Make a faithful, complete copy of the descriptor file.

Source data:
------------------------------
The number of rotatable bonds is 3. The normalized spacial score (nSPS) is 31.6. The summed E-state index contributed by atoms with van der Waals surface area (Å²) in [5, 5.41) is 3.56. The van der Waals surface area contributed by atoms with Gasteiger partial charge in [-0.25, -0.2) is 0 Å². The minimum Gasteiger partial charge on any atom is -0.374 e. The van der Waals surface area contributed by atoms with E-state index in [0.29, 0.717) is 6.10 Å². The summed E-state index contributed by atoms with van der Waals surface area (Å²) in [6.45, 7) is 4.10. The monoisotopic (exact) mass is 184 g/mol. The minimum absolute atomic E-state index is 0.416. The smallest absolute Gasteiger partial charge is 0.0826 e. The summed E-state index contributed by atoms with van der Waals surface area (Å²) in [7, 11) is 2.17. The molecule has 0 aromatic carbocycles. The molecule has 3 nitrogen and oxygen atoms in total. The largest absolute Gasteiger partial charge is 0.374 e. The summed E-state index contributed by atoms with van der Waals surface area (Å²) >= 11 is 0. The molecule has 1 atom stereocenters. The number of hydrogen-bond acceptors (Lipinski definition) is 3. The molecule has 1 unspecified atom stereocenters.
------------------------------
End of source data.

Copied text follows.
The number of rotatable bonds is 3. The normalized spacial score (nSPS) is 31.6. The summed E-state index contributed by atoms with van der Waals surface area (Å²) in [5, 5.41) is 3.56. The van der Waals surface area contributed by atoms with Gasteiger partial charge in [-0.25, -0.2) is 0 Å². The minimum Gasteiger partial charge on any atom is -0.374 e. The van der Waals surface area contributed by atoms with E-state index in [0.29, 0.717) is 6.10 Å². The summed E-state index contributed by atoms with van der Waals surface area (Å²) in [6.45, 7) is 4.10. The monoisotopic (exact) mass is 184 g/mol. The minimum absolute atomic E-state index is 0.416. The smallest absolute Gasteiger partial charge is 0.0826 e. The summed E-state index contributed by atoms with van der Waals surface area (Å²) in [7, 11) is 2.17. The molecule has 0 aromatic carbocycles. The molecule has 3 nitrogen and oxygen atoms in total. The largest absolute Gasteiger partial charge is 0.374 e. The summed E-state index contributed by atoms with van der Waals surface area (Å²) >= 11 is 0. The molecule has 1 atom stereocenters. The number of hydrogen-bond acceptors (Lipinski definition) is 3. The molecule has 1 unspecified atom stereocenters.